The Anambra State-born queen, who is also an entrepreneur, is the originator of Ama Shoes, a shoe brand that she says would play a great role in providing foot wears for the under-privileged children.
In this interview, Chukwurah equally talks about her pet project, Connecting Smiles, which focuses on assisting women and youths.
As an Ibo lady, what motivated you to contest Sisi Oge of Africa beauty pageant?
Sisi Oge of Africa pageant aims to promote African values, culture and identity regardless of ethnicity. It’s open to everyone regardless of your state of origin, so my tribe has got nothing to do with it. Over the years, the pageant has produced nine beauty queens before me and if you look at the demographics of these beauty queens, you’ll realise majority of them are not from Yoruba land.
Who talked you into the pageant?
When I heard of the pageant through a friend, my mind wasn’t made up, and to be frank, I was really reluctant. My mum gave me the go ahead to apply and I made a quick decision that if I wanted to be part of it, I had to win. My mum gave me confidence with her prayers and support. She was that voice that gave me the push. That encouragement was what I held on to even while we were in camp and luckily my dream came true. Twenty of us contested the pageant.
You said your mum is a clergy, would you want to follow her footsteps later in life?
I don’t think it’s for me to decide. That is a total calling from God. But right now, I’m a chorister in my church.
What do you try to learn about your mum?
My mum taught me to be a strong woman. That’s one thing that I wish to be. She has been through a lot of things but despite that she’s still herself. She has not gone into depression thinking God is not with her. Life hasn’t made her not to be the good person that she is.
What about your dad?
He is late.
You have an enviable physique. Have you always been a model?
I have done runway and photo shoots, TV com- mercials for MTN as well as for Hollandia before Sisi Oge pageant. I also featured in ‘10 Days In Sun City’, a movie produced by comedian Ayo Makun (AY).
Aside modeling, did you ever attend a grooming school?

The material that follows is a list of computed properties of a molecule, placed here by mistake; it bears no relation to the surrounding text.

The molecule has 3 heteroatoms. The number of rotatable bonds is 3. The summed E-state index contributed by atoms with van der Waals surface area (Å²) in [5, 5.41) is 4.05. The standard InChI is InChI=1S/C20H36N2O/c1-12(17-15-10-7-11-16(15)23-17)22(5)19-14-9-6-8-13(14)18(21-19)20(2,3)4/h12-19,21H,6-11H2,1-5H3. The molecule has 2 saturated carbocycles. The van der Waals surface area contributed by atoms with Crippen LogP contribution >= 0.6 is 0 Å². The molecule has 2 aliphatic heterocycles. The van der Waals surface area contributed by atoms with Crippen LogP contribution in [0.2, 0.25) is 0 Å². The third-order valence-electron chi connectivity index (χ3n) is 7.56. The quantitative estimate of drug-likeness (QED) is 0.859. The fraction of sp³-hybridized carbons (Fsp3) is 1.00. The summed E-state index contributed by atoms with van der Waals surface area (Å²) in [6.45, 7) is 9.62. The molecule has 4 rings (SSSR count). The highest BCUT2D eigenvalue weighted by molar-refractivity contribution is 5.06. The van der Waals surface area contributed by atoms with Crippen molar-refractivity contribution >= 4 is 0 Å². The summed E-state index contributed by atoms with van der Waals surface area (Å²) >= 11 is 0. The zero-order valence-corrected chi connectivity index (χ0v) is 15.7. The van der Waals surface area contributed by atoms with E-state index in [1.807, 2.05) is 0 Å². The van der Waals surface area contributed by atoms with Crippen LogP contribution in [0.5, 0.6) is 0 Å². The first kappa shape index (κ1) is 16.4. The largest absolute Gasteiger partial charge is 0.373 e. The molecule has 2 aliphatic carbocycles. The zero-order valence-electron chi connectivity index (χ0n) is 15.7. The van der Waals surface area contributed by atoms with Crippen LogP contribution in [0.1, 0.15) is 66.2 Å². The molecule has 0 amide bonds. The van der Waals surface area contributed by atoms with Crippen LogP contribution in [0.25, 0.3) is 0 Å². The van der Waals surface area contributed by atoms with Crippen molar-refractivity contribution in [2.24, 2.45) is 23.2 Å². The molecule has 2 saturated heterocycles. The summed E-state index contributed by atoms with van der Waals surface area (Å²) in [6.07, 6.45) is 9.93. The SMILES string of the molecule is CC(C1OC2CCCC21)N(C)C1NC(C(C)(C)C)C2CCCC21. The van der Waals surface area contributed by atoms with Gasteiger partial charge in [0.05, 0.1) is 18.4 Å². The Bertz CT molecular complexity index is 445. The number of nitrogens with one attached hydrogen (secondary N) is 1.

Not really, but my mum used to be a fashion designer. She’s been telling me what to do at any particular point in time. Maybe I should call her my coach, as she advises me on what to do, what not to do, what to wear and what not to wear. For instance, I wear African prints a lot even before Sisi Oge pageant. My mum doesn’t believe in long weaves but she likes me to look very Af- rican in my dressing, and we had no inclination that one day, I would take part in the pageant.
What made you stand out to win the crown?
I put in my best. I said the things I needed to say on point. I think everything just worked in my favour. Be- ing intelligent also helps during a time like this.
Do you have any beauty routine?
I try to eat early enough and drink a lot of water. I eat vegetables and I exercise about two, three times a week.
How’s your project, Connecting Smiles, different from other empowerment programmes around?
Connecting Smiles is a beautiful platform for me to reach a lot of people, put smiles on their faces, empower them, make them look inward and not be dependent. In- stead they should aim to be employers of labour. I want to embark on entrepreneurship and skill acquisition programmes where young ladies and women would acquire knowledge they need to improve themselves. A lot of empowerment programmes are out there but don’t amount to much because they don’t understand the needs of the people and don’t know the right people to empower. My first approach would be to identify these people the connecting way. We all have to put our hands together and do something to assist our youths, and we have been able to identify them. Whether we like it or not, all of us cannot work in the bank or offices. With our pride and our heritage, we want to correct miscon- ceptions about life and living. We need to bring back our lost values. Some of our young ladies are not ready to work; they believe N100,000 monthly salary is not enough, but they should look at what they could do in the long term with their hands and become employers of labour.
You are three months on the throne, what have you done since you won?
The last Children’s Day event was one of my focuses. I organised children and entertained them. I advised and encouraged them and made them smile. They were so happy being around me and they tell me ‘Auntie, you look really African, we love your dressing’; you know, children are fascinated with beauty queens. They were so happy.
You won a KIA car, has your lifestyle changed in any way?
I have traveled to Dubai and the United Kingdom as Ambassador of Africa after the pageant. I’ve honoured invitations to events too. I’m very careful these days.
Any advice for ladies who want to be a queen like you?
Be sure that this is what you want to do. It’s a lot of hard work but be confident, make sure you are intelligent and the sky will be your limit.